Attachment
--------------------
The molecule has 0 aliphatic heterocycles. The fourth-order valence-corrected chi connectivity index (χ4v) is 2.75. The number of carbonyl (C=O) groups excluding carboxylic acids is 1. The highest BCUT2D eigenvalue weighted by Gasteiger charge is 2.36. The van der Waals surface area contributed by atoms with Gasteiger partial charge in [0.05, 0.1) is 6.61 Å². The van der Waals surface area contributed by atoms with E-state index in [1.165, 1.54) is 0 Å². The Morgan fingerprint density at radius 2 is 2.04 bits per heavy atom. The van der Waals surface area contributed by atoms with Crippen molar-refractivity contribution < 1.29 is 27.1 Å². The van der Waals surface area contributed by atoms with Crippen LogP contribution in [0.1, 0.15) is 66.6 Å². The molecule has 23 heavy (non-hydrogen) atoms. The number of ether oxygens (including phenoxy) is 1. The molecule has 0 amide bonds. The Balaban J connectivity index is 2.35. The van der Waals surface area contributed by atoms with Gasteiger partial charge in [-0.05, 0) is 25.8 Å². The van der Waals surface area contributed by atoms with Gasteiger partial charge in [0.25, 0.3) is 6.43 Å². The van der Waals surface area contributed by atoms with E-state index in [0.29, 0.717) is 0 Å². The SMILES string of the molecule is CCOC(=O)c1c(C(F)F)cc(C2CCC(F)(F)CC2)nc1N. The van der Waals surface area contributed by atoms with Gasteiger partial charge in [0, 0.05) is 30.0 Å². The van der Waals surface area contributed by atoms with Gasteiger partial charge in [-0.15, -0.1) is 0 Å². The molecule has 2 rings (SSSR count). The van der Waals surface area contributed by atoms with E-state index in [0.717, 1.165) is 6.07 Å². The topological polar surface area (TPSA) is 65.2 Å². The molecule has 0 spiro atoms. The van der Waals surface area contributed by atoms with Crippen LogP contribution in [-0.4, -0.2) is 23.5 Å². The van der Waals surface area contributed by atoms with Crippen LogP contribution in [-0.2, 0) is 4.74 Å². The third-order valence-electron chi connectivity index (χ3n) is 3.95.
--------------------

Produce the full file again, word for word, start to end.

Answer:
The molecule has 0 aliphatic heterocycles. The fourth-order valence-corrected chi connectivity index (χ4v) is 2.75. The number of carbonyl (C=O) groups excluding carboxylic acids is 1. The highest BCUT2D eigenvalue weighted by Gasteiger charge is 2.36. The van der Waals surface area contributed by atoms with Gasteiger partial charge in [0.05, 0.1) is 6.61 Å². The van der Waals surface area contributed by atoms with E-state index in [1.165, 1.54) is 0 Å². The Morgan fingerprint density at radius 2 is 2.04 bits per heavy atom. The van der Waals surface area contributed by atoms with Crippen molar-refractivity contribution < 1.29 is 27.1 Å². The van der Waals surface area contributed by atoms with Crippen LogP contribution in [0.1, 0.15) is 66.6 Å². The molecule has 23 heavy (non-hydrogen) atoms. The number of ether oxygens (including phenoxy) is 1. The molecule has 0 amide bonds. The Balaban J connectivity index is 2.35. The van der Waals surface area contributed by atoms with Gasteiger partial charge in [-0.05, 0) is 25.8 Å². The van der Waals surface area contributed by atoms with Gasteiger partial charge in [0.25, 0.3) is 6.43 Å². The van der Waals surface area contributed by atoms with E-state index in [0.29, 0.717) is 0 Å². The SMILES string of the molecule is CCOC(=O)c1c(C(F)F)cc(C2CCC(F)(F)CC2)nc1N. The van der Waals surface area contributed by atoms with Gasteiger partial charge in [0, 0.05) is 30.0 Å². The van der Waals surface area contributed by atoms with Gasteiger partial charge in [-0.15, -0.1) is 0 Å². The molecule has 2 rings (SSSR count). The van der Waals surface area contributed by atoms with E-state index in [0.717, 1.165) is 6.07 Å². The topological polar surface area (TPSA) is 65.2 Å². The molecule has 0 spiro atoms. The van der Waals surface area contributed by atoms with Crippen LogP contribution in [-0.4, -0.2) is 23.5 Å². The van der Waals surface area contributed by atoms with Crippen LogP contribution in [-0.2, 0) is 4.74 Å². The third-order valence-electron chi connectivity index (χ3n) is 3.95.